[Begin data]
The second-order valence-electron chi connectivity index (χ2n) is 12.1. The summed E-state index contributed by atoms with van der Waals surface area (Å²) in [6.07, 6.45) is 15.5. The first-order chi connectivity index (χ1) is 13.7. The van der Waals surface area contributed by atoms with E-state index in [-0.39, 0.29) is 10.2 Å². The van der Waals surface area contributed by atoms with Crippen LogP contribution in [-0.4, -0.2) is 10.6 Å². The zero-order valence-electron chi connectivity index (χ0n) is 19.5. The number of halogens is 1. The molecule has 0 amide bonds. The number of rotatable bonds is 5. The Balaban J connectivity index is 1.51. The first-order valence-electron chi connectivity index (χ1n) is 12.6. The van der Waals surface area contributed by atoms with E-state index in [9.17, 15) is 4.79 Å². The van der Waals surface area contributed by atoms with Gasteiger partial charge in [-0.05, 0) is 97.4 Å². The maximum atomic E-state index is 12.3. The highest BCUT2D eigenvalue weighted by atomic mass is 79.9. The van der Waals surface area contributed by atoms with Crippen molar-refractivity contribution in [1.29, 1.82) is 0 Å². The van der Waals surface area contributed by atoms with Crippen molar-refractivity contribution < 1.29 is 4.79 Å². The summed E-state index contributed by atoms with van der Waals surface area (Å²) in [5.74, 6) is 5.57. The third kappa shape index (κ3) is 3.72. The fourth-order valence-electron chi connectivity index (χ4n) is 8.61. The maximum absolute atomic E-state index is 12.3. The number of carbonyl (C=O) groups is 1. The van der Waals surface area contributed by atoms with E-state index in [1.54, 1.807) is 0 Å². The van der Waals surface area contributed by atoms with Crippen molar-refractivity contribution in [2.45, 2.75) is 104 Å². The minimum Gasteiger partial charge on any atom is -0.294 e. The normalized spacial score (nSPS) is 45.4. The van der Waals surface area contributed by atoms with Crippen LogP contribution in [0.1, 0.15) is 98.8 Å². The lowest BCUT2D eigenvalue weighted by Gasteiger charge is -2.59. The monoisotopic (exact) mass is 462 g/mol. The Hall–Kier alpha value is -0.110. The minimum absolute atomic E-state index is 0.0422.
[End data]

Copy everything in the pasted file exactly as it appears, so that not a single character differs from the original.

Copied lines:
The second-order valence-electron chi connectivity index (χ2n) is 12.1. The summed E-state index contributed by atoms with van der Waals surface area (Å²) in [6.07, 6.45) is 15.5. The first-order chi connectivity index (χ1) is 13.7. The van der Waals surface area contributed by atoms with E-state index in [-0.39, 0.29) is 10.2 Å². The van der Waals surface area contributed by atoms with Crippen LogP contribution in [-0.4, -0.2) is 10.6 Å². The zero-order valence-electron chi connectivity index (χ0n) is 19.5. The number of halogens is 1. The molecule has 0 amide bonds. The number of rotatable bonds is 5. The Balaban J connectivity index is 1.51. The first-order valence-electron chi connectivity index (χ1n) is 12.6. The van der Waals surface area contributed by atoms with E-state index in [9.17, 15) is 4.79 Å². The van der Waals surface area contributed by atoms with Gasteiger partial charge in [-0.05, 0) is 97.4 Å². The maximum atomic E-state index is 12.3. The highest BCUT2D eigenvalue weighted by atomic mass is 79.9. The van der Waals surface area contributed by atoms with Crippen molar-refractivity contribution in [1.29, 1.82) is 0 Å². The van der Waals surface area contributed by atoms with Crippen molar-refractivity contribution < 1.29 is 4.79 Å². The summed E-state index contributed by atoms with van der Waals surface area (Å²) in [5.74, 6) is 5.57. The third kappa shape index (κ3) is 3.72. The fourth-order valence-electron chi connectivity index (χ4n) is 8.61. The maximum absolute atomic E-state index is 12.3. The number of carbonyl (C=O) groups is 1. The van der Waals surface area contributed by atoms with E-state index in [1.54, 1.807) is 0 Å². The van der Waals surface area contributed by atoms with Crippen molar-refractivity contribution in [2.45, 2.75) is 104 Å². The minimum Gasteiger partial charge on any atom is -0.294 e. The normalized spacial score (nSPS) is 45.4. The van der Waals surface area contributed by atoms with Crippen LogP contribution in [0.1, 0.15) is 98.8 Å². The lowest BCUT2D eigenvalue weighted by Gasteiger charge is -2.59. The monoisotopic (exact) mass is 462 g/mol. The Hall–Kier alpha value is -0.110. The minimum absolute atomic E-state index is 0.0422.